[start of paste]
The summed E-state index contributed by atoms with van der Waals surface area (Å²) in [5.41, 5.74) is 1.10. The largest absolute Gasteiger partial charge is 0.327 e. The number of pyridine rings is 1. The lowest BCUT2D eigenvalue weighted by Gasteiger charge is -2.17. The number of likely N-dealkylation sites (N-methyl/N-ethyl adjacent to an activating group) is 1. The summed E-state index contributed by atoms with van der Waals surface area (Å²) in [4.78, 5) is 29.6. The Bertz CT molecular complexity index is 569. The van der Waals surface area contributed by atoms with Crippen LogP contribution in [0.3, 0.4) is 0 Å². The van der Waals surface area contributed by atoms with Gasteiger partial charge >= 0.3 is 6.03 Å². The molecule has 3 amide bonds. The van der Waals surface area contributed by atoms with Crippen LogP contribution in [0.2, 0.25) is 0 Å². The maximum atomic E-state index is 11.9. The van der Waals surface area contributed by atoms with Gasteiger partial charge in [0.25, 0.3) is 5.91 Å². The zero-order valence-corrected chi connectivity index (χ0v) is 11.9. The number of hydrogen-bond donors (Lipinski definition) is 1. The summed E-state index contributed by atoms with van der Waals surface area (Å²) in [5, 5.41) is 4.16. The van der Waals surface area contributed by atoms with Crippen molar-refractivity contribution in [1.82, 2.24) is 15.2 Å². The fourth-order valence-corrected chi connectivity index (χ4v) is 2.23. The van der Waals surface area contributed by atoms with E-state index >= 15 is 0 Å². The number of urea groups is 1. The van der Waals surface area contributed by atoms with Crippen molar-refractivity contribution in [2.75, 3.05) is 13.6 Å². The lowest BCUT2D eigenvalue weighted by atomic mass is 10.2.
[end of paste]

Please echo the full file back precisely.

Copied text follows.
The summed E-state index contributed by atoms with van der Waals surface area (Å²) in [5.41, 5.74) is 1.10. The largest absolute Gasteiger partial charge is 0.327 e. The number of pyridine rings is 1. The lowest BCUT2D eigenvalue weighted by Gasteiger charge is -2.17. The number of likely N-dealkylation sites (N-methyl/N-ethyl adjacent to an activating group) is 1. The summed E-state index contributed by atoms with van der Waals surface area (Å²) in [4.78, 5) is 29.6. The Bertz CT molecular complexity index is 569. The van der Waals surface area contributed by atoms with Crippen LogP contribution in [0.3, 0.4) is 0 Å². The van der Waals surface area contributed by atoms with Gasteiger partial charge >= 0.3 is 6.03 Å². The molecule has 3 amide bonds. The van der Waals surface area contributed by atoms with Crippen LogP contribution in [0.2, 0.25) is 0 Å². The maximum atomic E-state index is 11.9. The van der Waals surface area contributed by atoms with Gasteiger partial charge in [0.25, 0.3) is 5.91 Å². The zero-order valence-corrected chi connectivity index (χ0v) is 11.9. The number of hydrogen-bond donors (Lipinski definition) is 1. The summed E-state index contributed by atoms with van der Waals surface area (Å²) in [5, 5.41) is 4.16. The van der Waals surface area contributed by atoms with Crippen molar-refractivity contribution in [1.82, 2.24) is 15.2 Å². The fourth-order valence-corrected chi connectivity index (χ4v) is 2.23. The van der Waals surface area contributed by atoms with E-state index >= 15 is 0 Å². The number of urea groups is 1. The van der Waals surface area contributed by atoms with Crippen molar-refractivity contribution in [2.75, 3.05) is 13.6 Å². The lowest BCUT2D eigenvalue weighted by atomic mass is 10.2.